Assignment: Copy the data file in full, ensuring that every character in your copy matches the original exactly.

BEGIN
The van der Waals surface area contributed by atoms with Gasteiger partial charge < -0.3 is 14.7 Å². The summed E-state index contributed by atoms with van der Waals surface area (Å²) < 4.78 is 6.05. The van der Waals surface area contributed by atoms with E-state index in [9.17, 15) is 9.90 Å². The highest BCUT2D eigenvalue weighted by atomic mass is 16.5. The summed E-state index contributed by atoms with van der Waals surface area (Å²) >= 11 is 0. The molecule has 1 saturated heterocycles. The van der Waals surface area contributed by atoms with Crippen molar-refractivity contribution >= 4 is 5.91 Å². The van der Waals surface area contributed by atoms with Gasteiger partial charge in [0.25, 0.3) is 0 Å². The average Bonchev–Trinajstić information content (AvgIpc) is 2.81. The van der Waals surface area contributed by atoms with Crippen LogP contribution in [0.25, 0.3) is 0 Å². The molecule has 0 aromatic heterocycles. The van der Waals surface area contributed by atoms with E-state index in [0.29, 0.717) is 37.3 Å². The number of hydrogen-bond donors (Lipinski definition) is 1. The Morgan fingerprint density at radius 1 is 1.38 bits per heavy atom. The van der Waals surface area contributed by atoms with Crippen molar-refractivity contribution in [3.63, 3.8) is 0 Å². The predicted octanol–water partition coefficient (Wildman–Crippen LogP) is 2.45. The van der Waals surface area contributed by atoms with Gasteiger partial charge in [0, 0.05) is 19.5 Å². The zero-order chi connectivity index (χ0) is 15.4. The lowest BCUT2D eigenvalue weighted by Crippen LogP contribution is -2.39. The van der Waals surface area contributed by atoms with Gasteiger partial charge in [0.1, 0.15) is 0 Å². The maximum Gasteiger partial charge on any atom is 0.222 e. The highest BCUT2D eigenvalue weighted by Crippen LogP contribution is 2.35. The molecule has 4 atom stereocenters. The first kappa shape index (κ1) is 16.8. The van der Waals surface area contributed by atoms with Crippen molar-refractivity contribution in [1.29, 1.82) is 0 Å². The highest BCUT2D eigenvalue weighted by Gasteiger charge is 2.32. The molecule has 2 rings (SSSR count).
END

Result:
The van der Waals surface area contributed by atoms with Gasteiger partial charge < -0.3 is 14.7 Å². The summed E-state index contributed by atoms with van der Waals surface area (Å²) < 4.78 is 6.05. The van der Waals surface area contributed by atoms with E-state index in [9.17, 15) is 9.90 Å². The highest BCUT2D eigenvalue weighted by atomic mass is 16.5. The summed E-state index contributed by atoms with van der Waals surface area (Å²) >= 11 is 0. The molecule has 1 saturated heterocycles. The van der Waals surface area contributed by atoms with Crippen molar-refractivity contribution >= 4 is 5.91 Å². The van der Waals surface area contributed by atoms with Gasteiger partial charge in [0.25, 0.3) is 0 Å². The average Bonchev–Trinajstić information content (AvgIpc) is 2.81. The van der Waals surface area contributed by atoms with Crippen LogP contribution in [0.25, 0.3) is 0 Å². The molecule has 0 aromatic heterocycles. The van der Waals surface area contributed by atoms with E-state index in [0.29, 0.717) is 37.3 Å². The number of hydrogen-bond donors (Lipinski definition) is 1. The Morgan fingerprint density at radius 1 is 1.38 bits per heavy atom. The van der Waals surface area contributed by atoms with Crippen molar-refractivity contribution in [3.63, 3.8) is 0 Å². The predicted octanol–water partition coefficient (Wildman–Crippen LogP) is 2.45. The van der Waals surface area contributed by atoms with Gasteiger partial charge in [0, 0.05) is 19.5 Å². The zero-order chi connectivity index (χ0) is 15.4. The lowest BCUT2D eigenvalue weighted by Crippen LogP contribution is -2.39. The van der Waals surface area contributed by atoms with Gasteiger partial charge in [0.1, 0.15) is 0 Å². The maximum Gasteiger partial charge on any atom is 0.222 e. The highest BCUT2D eigenvalue weighted by Crippen LogP contribution is 2.35. The molecule has 4 atom stereocenters. The first kappa shape index (κ1) is 16.8. The van der Waals surface area contributed by atoms with Crippen molar-refractivity contribution in [1.29, 1.82) is 0 Å². The highest BCUT2D eigenvalue weighted by Gasteiger charge is 2.32. The molecule has 2 rings (SSSR count).